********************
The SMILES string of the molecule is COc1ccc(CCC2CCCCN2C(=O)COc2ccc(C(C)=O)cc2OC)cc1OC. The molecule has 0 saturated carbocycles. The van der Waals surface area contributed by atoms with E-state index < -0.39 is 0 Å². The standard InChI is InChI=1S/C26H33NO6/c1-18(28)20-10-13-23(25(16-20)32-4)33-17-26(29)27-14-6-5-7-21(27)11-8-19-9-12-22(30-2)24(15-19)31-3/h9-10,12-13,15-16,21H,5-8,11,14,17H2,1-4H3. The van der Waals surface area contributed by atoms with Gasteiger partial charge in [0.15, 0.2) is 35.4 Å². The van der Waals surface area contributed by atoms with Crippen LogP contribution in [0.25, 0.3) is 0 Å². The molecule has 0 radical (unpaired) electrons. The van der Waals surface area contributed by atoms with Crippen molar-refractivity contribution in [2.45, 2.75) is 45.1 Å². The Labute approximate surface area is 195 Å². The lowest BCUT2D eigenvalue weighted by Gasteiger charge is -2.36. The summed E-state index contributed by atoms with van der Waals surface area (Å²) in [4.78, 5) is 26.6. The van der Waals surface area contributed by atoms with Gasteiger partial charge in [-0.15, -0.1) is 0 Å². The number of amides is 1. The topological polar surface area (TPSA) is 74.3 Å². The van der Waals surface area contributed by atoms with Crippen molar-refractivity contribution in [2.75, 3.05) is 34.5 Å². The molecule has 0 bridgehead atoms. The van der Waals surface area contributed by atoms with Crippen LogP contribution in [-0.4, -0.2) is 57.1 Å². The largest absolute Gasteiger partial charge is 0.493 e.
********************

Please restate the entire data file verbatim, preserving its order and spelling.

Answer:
The SMILES string of the molecule is COc1ccc(CCC2CCCCN2C(=O)COc2ccc(C(C)=O)cc2OC)cc1OC. The molecule has 0 saturated carbocycles. The van der Waals surface area contributed by atoms with E-state index < -0.39 is 0 Å². The standard InChI is InChI=1S/C26H33NO6/c1-18(28)20-10-13-23(25(16-20)32-4)33-17-26(29)27-14-6-5-7-21(27)11-8-19-9-12-22(30-2)24(15-19)31-3/h9-10,12-13,15-16,21H,5-8,11,14,17H2,1-4H3. The van der Waals surface area contributed by atoms with Gasteiger partial charge in [0.15, 0.2) is 35.4 Å². The van der Waals surface area contributed by atoms with Crippen LogP contribution in [0.25, 0.3) is 0 Å². The molecule has 0 radical (unpaired) electrons. The van der Waals surface area contributed by atoms with Crippen molar-refractivity contribution in [2.45, 2.75) is 45.1 Å². The Labute approximate surface area is 195 Å². The lowest BCUT2D eigenvalue weighted by Gasteiger charge is -2.36. The summed E-state index contributed by atoms with van der Waals surface area (Å²) in [4.78, 5) is 26.6. The van der Waals surface area contributed by atoms with Gasteiger partial charge in [-0.15, -0.1) is 0 Å². The number of amides is 1. The topological polar surface area (TPSA) is 74.3 Å². The van der Waals surface area contributed by atoms with Crippen molar-refractivity contribution in [2.75, 3.05) is 34.5 Å². The molecule has 0 bridgehead atoms. The van der Waals surface area contributed by atoms with Crippen LogP contribution in [-0.4, -0.2) is 57.1 Å². The largest absolute Gasteiger partial charge is 0.493 e.